The defending Grey Cup-champion Edmonton Eskimos released nine players, including veteran Canadian safety Cauchy Muamba. The six-year veteran spent the last two seasons in Alberta after playing for the B.C. Lions and Winnipeg.
Also released by Edmonton was former Toronto Argonauts receiver Natey Adjei.
Canadian linebacker Herve Tonye-Tonye and American defensive back Shane Herbert were among 16 players released by Toronto. The Argos also added running back Chad Kackert, the MVP of the 2012 Grey Cup, to their practice roster after releasing the veteran last week.
As the Vancouver School Board struggles to cut its operating costs, one of the city’s historic buildings will close.
The yellow wood-frame school at Carleton Elementary on Kingsway will shut down this summer and remain locked for 2016-17 school year. Students will be transferred to the brick building next door.
“It’s money and that’s why they’re doing it, and it’s a huge tragedy for our neighbourhood,” Vancouver-Kingsway NDP MLA Adrian Dix said.
“The space, the people, the teachers, the friendships, you can’t put a price on that,” parent Ann Wong said.
Wong’s two children attended Carleton and she fought to save the school once before. When the VSB faced an $18-million shortfall in 2010, trustees looked at the possibility of closing Carleton. Parents rallied, and the school remained opened.
“I can’t just believe that six years later we’re having to go through this exact same thing again,” Wong said.
Now, the VSB is facing pressure from the province to ensure schools are 95 per cent full. It’s part of the criteria the district must meet in order to receive provincial funding for seismic upgrades. Carleton only has roughly 300 students and is less than three-quarters full.
But school supporters say the province chose the historic building as a backdrop for its 2005 announcement of funding for a wide seismic mitigation program. Yet, more than a decade later Carleton remains unchanged.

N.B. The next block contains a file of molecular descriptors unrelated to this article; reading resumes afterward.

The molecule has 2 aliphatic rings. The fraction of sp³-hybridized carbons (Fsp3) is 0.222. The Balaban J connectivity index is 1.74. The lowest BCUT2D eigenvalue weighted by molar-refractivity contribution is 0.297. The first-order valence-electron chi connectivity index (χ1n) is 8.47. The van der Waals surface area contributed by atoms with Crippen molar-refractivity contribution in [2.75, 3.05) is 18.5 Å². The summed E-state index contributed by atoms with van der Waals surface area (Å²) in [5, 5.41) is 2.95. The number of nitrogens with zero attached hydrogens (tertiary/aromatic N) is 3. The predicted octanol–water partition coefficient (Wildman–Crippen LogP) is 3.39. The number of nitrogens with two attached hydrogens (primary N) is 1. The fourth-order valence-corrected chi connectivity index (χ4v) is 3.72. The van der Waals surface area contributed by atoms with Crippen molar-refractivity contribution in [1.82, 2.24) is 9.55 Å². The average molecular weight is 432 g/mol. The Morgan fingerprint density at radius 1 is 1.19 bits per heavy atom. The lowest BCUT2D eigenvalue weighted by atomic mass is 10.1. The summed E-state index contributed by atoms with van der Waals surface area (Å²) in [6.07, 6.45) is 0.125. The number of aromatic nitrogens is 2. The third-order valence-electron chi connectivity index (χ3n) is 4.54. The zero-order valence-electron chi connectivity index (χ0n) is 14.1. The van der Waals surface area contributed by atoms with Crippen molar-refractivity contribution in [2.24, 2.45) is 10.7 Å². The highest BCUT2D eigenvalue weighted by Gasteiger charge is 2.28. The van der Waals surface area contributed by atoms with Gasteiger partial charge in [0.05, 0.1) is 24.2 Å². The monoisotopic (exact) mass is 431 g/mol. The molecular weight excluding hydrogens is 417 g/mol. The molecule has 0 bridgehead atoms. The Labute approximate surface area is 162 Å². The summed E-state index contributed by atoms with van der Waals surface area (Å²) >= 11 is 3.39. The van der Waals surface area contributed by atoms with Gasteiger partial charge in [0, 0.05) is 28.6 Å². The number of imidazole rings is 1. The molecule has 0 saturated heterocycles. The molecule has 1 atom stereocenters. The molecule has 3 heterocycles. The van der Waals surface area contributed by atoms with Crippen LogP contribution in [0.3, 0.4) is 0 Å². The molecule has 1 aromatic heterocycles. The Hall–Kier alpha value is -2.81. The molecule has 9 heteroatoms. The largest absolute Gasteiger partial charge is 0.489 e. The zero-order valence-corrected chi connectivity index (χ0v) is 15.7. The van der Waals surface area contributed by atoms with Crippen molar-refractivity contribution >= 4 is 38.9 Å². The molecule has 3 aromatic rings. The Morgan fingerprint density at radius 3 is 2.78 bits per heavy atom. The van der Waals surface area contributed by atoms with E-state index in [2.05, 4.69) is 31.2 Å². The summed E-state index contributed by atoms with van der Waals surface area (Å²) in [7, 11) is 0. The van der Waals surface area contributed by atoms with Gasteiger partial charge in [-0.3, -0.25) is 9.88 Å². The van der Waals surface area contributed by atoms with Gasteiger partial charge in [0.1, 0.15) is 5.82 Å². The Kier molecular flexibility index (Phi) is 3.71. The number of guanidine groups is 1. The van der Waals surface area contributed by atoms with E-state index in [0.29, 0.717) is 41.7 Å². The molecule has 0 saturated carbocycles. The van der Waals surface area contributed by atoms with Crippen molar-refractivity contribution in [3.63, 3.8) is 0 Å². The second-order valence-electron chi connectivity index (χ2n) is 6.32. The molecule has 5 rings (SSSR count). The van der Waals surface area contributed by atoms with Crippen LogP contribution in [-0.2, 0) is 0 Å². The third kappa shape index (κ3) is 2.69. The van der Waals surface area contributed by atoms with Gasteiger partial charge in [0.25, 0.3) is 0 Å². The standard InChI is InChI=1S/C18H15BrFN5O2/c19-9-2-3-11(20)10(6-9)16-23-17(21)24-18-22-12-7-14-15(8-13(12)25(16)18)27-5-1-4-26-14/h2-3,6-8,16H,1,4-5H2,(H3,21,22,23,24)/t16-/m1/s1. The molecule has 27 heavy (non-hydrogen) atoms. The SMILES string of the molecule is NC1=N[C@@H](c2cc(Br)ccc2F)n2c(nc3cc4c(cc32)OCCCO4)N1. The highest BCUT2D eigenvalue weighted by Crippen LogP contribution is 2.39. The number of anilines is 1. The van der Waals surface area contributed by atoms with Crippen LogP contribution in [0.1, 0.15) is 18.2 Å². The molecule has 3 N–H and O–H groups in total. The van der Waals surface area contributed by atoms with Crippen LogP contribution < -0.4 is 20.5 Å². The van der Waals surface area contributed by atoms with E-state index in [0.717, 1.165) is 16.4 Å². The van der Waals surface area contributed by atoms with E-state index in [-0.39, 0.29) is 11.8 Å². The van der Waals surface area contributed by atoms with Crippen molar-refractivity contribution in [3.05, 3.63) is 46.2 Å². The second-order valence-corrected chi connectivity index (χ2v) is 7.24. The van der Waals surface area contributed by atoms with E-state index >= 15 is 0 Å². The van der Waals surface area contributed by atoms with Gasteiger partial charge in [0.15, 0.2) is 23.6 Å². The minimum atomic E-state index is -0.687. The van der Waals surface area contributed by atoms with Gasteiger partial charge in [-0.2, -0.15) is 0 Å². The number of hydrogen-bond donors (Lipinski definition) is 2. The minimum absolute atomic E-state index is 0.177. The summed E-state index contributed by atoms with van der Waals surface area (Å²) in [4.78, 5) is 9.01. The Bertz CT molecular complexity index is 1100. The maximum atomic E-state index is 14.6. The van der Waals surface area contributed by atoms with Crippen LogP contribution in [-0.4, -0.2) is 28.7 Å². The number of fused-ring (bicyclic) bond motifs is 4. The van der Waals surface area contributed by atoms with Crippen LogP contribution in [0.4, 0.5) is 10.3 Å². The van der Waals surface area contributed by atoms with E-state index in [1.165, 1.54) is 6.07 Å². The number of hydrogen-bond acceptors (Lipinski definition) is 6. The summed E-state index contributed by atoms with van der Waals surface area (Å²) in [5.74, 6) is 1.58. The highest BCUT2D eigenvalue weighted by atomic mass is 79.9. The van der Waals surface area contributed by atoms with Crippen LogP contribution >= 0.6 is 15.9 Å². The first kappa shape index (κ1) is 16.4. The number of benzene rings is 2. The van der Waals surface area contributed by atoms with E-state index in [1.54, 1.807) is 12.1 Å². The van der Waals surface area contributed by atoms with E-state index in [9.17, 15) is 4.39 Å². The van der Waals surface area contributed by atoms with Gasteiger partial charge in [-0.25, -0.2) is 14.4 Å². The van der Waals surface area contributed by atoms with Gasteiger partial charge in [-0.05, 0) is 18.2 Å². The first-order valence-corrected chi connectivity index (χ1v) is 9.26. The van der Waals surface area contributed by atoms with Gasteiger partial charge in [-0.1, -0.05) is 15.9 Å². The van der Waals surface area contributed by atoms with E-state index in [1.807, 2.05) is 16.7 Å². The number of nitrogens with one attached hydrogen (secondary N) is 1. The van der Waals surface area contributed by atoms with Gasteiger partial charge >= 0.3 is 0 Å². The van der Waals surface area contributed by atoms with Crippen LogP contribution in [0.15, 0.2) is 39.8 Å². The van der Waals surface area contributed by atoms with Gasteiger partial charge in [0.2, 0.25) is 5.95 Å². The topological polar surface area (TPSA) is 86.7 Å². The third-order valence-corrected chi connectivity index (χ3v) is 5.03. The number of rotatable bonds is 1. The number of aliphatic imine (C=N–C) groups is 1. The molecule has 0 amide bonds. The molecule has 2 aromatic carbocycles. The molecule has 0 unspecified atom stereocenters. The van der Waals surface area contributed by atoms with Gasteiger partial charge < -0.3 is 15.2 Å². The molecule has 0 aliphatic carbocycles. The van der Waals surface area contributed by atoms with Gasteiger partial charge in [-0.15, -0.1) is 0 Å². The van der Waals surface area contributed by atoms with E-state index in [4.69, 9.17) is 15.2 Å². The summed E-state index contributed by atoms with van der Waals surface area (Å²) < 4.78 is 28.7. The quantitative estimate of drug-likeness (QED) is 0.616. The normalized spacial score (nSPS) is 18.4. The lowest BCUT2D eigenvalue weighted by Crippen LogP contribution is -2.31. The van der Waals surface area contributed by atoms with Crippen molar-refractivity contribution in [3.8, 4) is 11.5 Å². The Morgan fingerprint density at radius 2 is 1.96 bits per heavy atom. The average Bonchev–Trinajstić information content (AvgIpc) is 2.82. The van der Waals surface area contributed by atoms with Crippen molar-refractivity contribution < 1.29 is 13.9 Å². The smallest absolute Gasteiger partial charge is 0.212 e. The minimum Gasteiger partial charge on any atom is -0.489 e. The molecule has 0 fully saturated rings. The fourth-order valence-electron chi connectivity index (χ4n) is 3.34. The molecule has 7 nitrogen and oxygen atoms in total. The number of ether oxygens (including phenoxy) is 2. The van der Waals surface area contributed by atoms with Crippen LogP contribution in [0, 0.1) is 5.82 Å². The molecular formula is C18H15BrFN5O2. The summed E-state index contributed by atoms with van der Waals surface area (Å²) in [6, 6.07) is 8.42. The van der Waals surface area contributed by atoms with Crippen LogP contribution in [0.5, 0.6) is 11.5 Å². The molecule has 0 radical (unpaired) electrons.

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“It’s really disheartening when you hear someone say we promise to do ‘X’ but nothing happens….at this point, maybe if I hold my breath, maybe my grandchildren will see it,” Wong said.
Tomorrow, the Vancouver School Board will release a list of schools that could face closure. Trustees say they may need to shutter up to 21 schools over the next 14 years.
Nobody from the VSB would say whether Carleton is on that list.
Premier Christy Clark toured flood-ravaged parts of the Peace Region Sunday afternoon, saying more has to be done to prepare for extreme weather events.
“When I was up in the Peace two months ago, the place was on fire,” she said. “And now it’s underwater. Really, we have to, across Canada, get used to the fact that weather events are getting more extreme. Climate change is having a big impact, so we have to adapt.”
On Sunday, Clark said the province is spending $65 million this year for flood mitigation and urged the federal government to do more.
Dawson Creek is in recovery mode as roads were ripped apart and the CN Rail line through town was washed out.
Clark said they will explore the possibility of building bridges to replace culvert systems that were damaged by the flood.
[email protected] said a bridge replacing the culvert for 8th street is a long-term possibility. pic.twitter长沙桑拿/RpZzwkb0gP
— Justin McElroy (@j_mcelroy) June 19, 2016
In Moberly Lake, northwest of town, Reg Whiten is stranded on his own property after raging floodwaters tore up the bridge he uses to get to his home.
“I had a bridge here, a beautiful steel bridge,” he said. “It didn’t last.”
The Moberly River remains under a flood warning today.
In other areas of Northeastern B.C., alerts have been downgraded to high stream flow advisories. People affected by the flooding will be able to learn about possible financial support at community meetings in Dawson Creek Monday and Chetwynd on Tuesday.
– With files from Justin McElroy and Kristen Robinson